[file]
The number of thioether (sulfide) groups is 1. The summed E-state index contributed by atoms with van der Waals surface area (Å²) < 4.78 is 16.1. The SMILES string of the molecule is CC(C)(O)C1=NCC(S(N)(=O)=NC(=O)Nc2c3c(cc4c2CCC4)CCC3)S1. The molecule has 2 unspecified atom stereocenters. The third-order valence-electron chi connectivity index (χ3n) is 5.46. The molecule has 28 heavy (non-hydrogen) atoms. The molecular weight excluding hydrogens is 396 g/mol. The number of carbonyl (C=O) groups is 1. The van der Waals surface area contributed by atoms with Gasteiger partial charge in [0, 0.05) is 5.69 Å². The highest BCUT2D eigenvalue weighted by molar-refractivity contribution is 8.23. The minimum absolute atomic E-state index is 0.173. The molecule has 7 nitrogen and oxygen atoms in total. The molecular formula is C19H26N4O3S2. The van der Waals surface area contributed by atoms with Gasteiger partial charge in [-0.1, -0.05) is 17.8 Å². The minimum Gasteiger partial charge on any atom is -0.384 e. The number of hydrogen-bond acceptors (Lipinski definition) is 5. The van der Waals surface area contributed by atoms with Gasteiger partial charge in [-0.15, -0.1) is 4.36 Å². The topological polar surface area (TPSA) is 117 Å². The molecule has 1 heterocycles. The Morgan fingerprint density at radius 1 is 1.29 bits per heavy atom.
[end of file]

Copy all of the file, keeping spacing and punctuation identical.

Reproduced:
The number of thioether (sulfide) groups is 1. The summed E-state index contributed by atoms with van der Waals surface area (Å²) < 4.78 is 16.1. The SMILES string of the molecule is CC(C)(O)C1=NCC(S(N)(=O)=NC(=O)Nc2c3c(cc4c2CCC4)CCC3)S1. The molecule has 2 unspecified atom stereocenters. The third-order valence-electron chi connectivity index (χ3n) is 5.46. The molecule has 28 heavy (non-hydrogen) atoms. The molecular weight excluding hydrogens is 396 g/mol. The number of carbonyl (C=O) groups is 1. The van der Waals surface area contributed by atoms with Gasteiger partial charge in [0, 0.05) is 5.69 Å². The highest BCUT2D eigenvalue weighted by molar-refractivity contribution is 8.23. The minimum absolute atomic E-state index is 0.173. The molecule has 7 nitrogen and oxygen atoms in total. The molecular formula is C19H26N4O3S2. The van der Waals surface area contributed by atoms with Gasteiger partial charge in [-0.1, -0.05) is 17.8 Å². The minimum Gasteiger partial charge on any atom is -0.384 e. The number of hydrogen-bond acceptors (Lipinski definition) is 5. The van der Waals surface area contributed by atoms with Gasteiger partial charge in [-0.15, -0.1) is 4.36 Å². The topological polar surface area (TPSA) is 117 Å². The molecule has 1 heterocycles. The Morgan fingerprint density at radius 1 is 1.29 bits per heavy atom.